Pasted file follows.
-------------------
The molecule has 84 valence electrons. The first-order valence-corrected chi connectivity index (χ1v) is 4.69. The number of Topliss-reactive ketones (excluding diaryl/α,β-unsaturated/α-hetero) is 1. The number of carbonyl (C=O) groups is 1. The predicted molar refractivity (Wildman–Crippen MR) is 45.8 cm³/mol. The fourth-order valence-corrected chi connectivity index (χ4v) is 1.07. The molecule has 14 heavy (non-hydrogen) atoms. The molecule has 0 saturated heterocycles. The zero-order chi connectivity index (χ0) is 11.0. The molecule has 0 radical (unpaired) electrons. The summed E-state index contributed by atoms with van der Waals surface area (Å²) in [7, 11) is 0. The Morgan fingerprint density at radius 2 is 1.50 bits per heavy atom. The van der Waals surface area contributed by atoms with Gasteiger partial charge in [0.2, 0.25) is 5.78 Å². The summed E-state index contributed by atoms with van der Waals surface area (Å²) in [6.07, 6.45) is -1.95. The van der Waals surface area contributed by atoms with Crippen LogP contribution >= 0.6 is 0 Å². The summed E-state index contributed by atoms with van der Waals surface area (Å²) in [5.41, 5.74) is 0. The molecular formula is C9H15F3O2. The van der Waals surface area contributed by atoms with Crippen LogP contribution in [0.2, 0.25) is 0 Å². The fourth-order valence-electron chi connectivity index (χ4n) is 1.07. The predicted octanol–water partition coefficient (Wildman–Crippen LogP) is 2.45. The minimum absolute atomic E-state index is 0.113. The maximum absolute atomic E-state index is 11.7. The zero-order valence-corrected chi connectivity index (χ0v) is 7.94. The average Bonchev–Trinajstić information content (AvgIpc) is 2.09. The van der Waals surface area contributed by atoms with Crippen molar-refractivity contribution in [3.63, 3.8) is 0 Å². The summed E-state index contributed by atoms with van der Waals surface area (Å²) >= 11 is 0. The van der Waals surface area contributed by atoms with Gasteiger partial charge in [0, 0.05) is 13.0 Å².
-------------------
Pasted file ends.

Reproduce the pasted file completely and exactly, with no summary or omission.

The molecule has 84 valence electrons. The first-order valence-corrected chi connectivity index (χ1v) is 4.69. The number of Topliss-reactive ketones (excluding diaryl/α,β-unsaturated/α-hetero) is 1. The number of carbonyl (C=O) groups is 1. The predicted molar refractivity (Wildman–Crippen MR) is 45.8 cm³/mol. The fourth-order valence-corrected chi connectivity index (χ4v) is 1.07. The molecule has 14 heavy (non-hydrogen) atoms. The molecule has 0 saturated heterocycles. The zero-order chi connectivity index (χ0) is 11.0. The molecule has 0 radical (unpaired) electrons. The summed E-state index contributed by atoms with van der Waals surface area (Å²) in [7, 11) is 0. The Morgan fingerprint density at radius 2 is 1.50 bits per heavy atom. The van der Waals surface area contributed by atoms with Gasteiger partial charge in [0.2, 0.25) is 5.78 Å². The summed E-state index contributed by atoms with van der Waals surface area (Å²) in [6.07, 6.45) is -1.95. The van der Waals surface area contributed by atoms with Crippen LogP contribution >= 0.6 is 0 Å². The summed E-state index contributed by atoms with van der Waals surface area (Å²) in [5.41, 5.74) is 0. The molecular formula is C9H15F3O2. The van der Waals surface area contributed by atoms with Crippen LogP contribution in [0.2, 0.25) is 0 Å². The fourth-order valence-electron chi connectivity index (χ4n) is 1.07. The predicted octanol–water partition coefficient (Wildman–Crippen LogP) is 2.45. The minimum absolute atomic E-state index is 0.113. The maximum absolute atomic E-state index is 11.7. The zero-order valence-corrected chi connectivity index (χ0v) is 7.94. The average Bonchev–Trinajstić information content (AvgIpc) is 2.09. The van der Waals surface area contributed by atoms with Crippen molar-refractivity contribution in [3.63, 3.8) is 0 Å². The summed E-state index contributed by atoms with van der Waals surface area (Å²) >= 11 is 0. The van der Waals surface area contributed by atoms with Gasteiger partial charge in [0, 0.05) is 13.0 Å².